It came from the depths, scratching its way out of a makeshift grave and shuffling toward civilization hungering for braiiiiins. In this way, The Odd Family: Zombie on Sale begins like a lot of zombie movies. But just about everything that comes after is fresh, funny, and totally bonkers. Of course it’s playing at the Fantasia International Film Festival!
Directed by Lee Min-jae, this South Korean zombie-comedy centers on the Park family, who runs a run-down gas station in a podunk town. To be frank, this a family made up of losers and misfits. The oldest brother Jun-gul (Jung Jae-young) is running the family business into the ground, much to the chagrin of his sneering and very pregnant wife Nam-ju (Um Ji-won). The younger brother Min-gul (Kim Nam-gil) is a failed big shot, returning home in a nice suit with his tail between his legs. Their sister Hye-gul (Lee Soo-kyung) is so socially awkward that her only friends are the pet rabbits she can’t keep alive. And the patriarch of this “odd” clan is Man-duk (Park In-hwan) a frustrated old grump who cheats at cards and still loses. But that all changes when they meet Zzongbie (Jung Ga-ram). Or more specifically, that all changes once Zzongbie—after many failed attempts to intimidate or hurt anyone—bites Man-duk in a bathroom stall.
Rather than turning into the ravenous walking dead, Man-duk awakes (after a pretty terrible night of near-death) looking and feeling ten years younger! With his vitality restored, he is the instant envy of his peers who immediately beg for his secret. He initially brushes them off, until they offer to pay. Meanwhile, lonely Hye-gul has grown close to Zzongbie, giving him a name and shifting his diet from brains to cabbage covered in her favorite hot sauce. But when a line of horny old men desperate for boners line up outside the garage, the Park family is quick to turn their strange encounter with the undead into an opportunity!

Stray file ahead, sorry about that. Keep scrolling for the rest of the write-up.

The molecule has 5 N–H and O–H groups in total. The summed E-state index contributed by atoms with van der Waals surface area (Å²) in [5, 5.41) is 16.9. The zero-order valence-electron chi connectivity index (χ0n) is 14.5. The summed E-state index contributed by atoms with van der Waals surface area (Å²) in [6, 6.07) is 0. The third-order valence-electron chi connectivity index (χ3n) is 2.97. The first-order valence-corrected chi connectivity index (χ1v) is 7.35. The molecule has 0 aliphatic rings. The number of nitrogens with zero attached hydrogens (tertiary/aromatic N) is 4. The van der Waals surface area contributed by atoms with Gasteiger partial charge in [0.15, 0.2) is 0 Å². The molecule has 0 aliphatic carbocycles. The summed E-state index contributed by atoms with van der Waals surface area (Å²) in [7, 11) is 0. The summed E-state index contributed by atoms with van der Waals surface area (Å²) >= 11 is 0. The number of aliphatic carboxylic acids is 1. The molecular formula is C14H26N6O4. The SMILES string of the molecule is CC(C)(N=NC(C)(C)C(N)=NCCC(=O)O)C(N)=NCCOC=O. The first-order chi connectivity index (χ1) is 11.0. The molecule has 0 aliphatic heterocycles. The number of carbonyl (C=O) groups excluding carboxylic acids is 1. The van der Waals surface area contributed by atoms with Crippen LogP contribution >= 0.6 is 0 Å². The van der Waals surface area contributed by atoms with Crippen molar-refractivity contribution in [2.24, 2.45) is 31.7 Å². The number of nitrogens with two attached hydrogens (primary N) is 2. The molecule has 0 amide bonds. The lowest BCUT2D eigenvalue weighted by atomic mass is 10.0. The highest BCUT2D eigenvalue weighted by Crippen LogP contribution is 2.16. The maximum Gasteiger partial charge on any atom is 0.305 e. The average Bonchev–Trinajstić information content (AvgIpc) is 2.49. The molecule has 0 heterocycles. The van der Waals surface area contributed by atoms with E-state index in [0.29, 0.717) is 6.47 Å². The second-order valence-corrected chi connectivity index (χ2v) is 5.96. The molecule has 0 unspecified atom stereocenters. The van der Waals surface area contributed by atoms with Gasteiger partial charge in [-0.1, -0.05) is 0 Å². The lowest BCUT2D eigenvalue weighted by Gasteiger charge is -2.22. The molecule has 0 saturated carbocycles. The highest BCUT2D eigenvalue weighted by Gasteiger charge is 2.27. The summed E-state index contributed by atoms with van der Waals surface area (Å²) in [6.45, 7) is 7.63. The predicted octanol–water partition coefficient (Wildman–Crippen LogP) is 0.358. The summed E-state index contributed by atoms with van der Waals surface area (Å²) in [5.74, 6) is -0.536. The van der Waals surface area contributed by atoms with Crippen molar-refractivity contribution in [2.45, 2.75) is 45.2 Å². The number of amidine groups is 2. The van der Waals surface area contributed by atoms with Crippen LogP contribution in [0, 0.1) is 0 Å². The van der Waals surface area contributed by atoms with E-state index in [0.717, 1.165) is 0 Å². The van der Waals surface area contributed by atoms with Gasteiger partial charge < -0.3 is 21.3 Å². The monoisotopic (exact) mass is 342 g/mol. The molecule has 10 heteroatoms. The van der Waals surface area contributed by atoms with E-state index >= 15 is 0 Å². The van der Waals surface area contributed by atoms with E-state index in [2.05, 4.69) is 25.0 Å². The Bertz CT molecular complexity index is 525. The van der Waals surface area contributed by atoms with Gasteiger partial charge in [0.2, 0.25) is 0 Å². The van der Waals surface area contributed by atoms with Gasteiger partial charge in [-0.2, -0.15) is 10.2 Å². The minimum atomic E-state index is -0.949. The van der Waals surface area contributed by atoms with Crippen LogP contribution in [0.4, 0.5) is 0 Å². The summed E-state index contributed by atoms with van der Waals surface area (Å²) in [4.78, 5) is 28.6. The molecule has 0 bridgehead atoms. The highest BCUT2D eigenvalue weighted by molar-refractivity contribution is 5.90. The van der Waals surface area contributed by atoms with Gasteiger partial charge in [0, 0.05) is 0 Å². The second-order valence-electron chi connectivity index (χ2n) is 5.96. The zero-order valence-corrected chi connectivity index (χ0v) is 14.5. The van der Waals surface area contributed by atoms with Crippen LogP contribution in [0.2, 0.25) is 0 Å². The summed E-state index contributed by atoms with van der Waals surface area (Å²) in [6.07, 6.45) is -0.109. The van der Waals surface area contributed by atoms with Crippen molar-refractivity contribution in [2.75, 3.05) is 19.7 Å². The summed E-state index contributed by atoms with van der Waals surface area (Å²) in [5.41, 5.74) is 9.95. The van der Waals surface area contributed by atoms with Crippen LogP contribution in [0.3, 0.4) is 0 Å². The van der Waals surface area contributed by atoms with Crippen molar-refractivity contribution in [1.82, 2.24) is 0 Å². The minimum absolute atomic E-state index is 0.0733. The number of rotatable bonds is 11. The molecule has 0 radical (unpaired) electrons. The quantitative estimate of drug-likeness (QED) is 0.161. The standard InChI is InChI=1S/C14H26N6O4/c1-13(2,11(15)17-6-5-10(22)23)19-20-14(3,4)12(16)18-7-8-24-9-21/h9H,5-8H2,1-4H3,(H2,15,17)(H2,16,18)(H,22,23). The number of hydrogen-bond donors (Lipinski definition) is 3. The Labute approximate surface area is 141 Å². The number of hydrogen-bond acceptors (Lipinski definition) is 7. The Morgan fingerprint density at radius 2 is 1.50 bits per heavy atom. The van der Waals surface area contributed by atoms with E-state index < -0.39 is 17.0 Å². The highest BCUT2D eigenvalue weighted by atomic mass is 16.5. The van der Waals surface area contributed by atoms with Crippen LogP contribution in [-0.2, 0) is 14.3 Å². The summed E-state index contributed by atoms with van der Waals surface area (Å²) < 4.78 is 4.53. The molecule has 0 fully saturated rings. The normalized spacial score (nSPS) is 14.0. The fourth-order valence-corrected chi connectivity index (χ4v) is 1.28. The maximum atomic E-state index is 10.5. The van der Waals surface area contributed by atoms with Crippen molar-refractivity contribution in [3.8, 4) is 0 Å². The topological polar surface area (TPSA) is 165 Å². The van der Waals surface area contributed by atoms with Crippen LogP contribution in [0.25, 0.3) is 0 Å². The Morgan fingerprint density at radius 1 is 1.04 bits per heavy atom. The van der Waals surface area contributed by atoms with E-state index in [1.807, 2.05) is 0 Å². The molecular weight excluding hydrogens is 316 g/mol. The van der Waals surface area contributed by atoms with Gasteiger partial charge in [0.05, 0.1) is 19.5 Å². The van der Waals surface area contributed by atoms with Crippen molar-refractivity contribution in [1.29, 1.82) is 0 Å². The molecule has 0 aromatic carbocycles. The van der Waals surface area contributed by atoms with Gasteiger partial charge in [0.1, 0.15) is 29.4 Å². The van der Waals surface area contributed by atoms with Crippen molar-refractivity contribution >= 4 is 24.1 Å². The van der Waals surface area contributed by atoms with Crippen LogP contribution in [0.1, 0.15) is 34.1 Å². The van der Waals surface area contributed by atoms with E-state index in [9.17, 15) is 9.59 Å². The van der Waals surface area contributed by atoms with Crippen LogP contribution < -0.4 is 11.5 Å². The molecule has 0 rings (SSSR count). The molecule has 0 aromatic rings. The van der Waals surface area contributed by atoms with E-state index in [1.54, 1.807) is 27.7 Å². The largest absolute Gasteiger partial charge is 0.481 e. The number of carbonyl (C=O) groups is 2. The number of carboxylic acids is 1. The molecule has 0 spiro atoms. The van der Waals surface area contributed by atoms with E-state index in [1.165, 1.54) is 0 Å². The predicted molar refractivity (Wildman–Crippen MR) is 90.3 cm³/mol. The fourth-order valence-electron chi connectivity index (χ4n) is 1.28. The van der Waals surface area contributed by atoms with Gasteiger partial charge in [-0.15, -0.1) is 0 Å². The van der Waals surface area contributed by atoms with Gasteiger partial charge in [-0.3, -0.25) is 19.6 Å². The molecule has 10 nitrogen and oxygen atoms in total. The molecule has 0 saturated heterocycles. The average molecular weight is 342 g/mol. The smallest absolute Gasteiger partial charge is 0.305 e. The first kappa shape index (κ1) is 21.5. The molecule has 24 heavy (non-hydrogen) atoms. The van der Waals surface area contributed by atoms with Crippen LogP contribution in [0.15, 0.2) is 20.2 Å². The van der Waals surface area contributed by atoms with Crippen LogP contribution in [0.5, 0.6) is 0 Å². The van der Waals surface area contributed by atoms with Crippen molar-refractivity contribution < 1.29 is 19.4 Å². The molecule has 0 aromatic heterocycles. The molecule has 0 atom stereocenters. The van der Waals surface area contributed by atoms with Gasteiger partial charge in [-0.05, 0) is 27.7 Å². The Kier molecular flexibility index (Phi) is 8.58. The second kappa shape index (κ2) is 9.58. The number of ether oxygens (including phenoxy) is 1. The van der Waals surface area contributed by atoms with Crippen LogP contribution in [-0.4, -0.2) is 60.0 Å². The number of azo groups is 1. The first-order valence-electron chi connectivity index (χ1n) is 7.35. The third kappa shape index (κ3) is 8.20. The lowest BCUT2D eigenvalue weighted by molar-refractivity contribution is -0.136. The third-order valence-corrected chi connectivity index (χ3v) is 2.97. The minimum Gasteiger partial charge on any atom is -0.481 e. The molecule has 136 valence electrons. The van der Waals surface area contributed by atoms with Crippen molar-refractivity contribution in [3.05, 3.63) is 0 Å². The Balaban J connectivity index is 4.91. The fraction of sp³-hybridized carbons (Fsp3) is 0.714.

This is all act one stuff. From there, The Odd Family: Zombie on Sale goes to some truly wild places. There’ll be family tensions as the Parks decide what’s best for their booming new business and their new family member. There’ll be carnage once the inevitable zombie outbreak occurs, giving audiences all the mayhem and carnage they’ve come to expect from zombie movies but all with a twisted sense of humor. And—perhaps most surprising—there will be romance. See, Hye-gul goes full Tina Belcher, falling hard for Zzongbie, who to be fair is pretty cute for a corpse! The pair have several near-kisses, a quirky date, heart-wrenching self-sacrifices, and grand romantic gestures. It feels strange to root for a romance where one of the participants is a mute, shambling zombie. But by keeping this thread sweet and chaste, Min-jae keeps it fresh and funny. Sweeping music swells as the pair tumble precariously into the cabbage patch or as Zzongbie embraces Hye-gul while more vicious zombies swarm. And in spite of the obvious grossness of this star-crossed romance, you might find yourself rooting for KISS KISS KISS!
Watching The Odd Family: Zombie on Sale I mostly marveled at how much story is crammed into 112 minutes. It’s packed with a bunch of wacky characters, silly bits, and outlandish misadventures. As I watched, it reminded me less of other zom-coms I’ve seen and more of post-apocalyptic TV comedies like Will Forte’s Last Man on Earth or the Brit-com Cockroaches (now on Hulu). I began to imagine how the Park family’s story might be told over a season of quirky episodes, the first being the introduction of Zzongbie and the family, ending with Man-duk stretched out on his bed, seemingly dead from the bite. The next episode would get into the family’s plan to exploit Zzongie’s restorative properties while teasing the more undeadly side effects. And before long, I was wishing that this unique movie will get a TV remake because I want to see more and more of these bizarre but lovable characters!
All in all, The Odd Family: Zombie on Sale is exactly the kind of movie I’ve come to expect from Fantasia International Film Festival. It’s a foreign film that’s deftly aware of its genre’s conventions then gleefully chucks them to do something new and deeply strange. In this case, this zombie movie is far from frightening, favoring ghoulish with a heavy dose of ludicrous comedy. My notes are littered with scribbles that read “cabbage,” “dentures,” “hot sauce,” “boners, “fireworks,” alongside a drawing of those inflatable tube-person things that flap about outside of car dealerships. Each one relates to a bit that made me howl with laughter and/or drop my jaw in surprise. Basically, if you’re hungry for something spicy and totally nuts, seek out The Odd Family: Zombie on Sale.
The Odd Family: Zombie on Sale made its Canadian Premiere on July 29.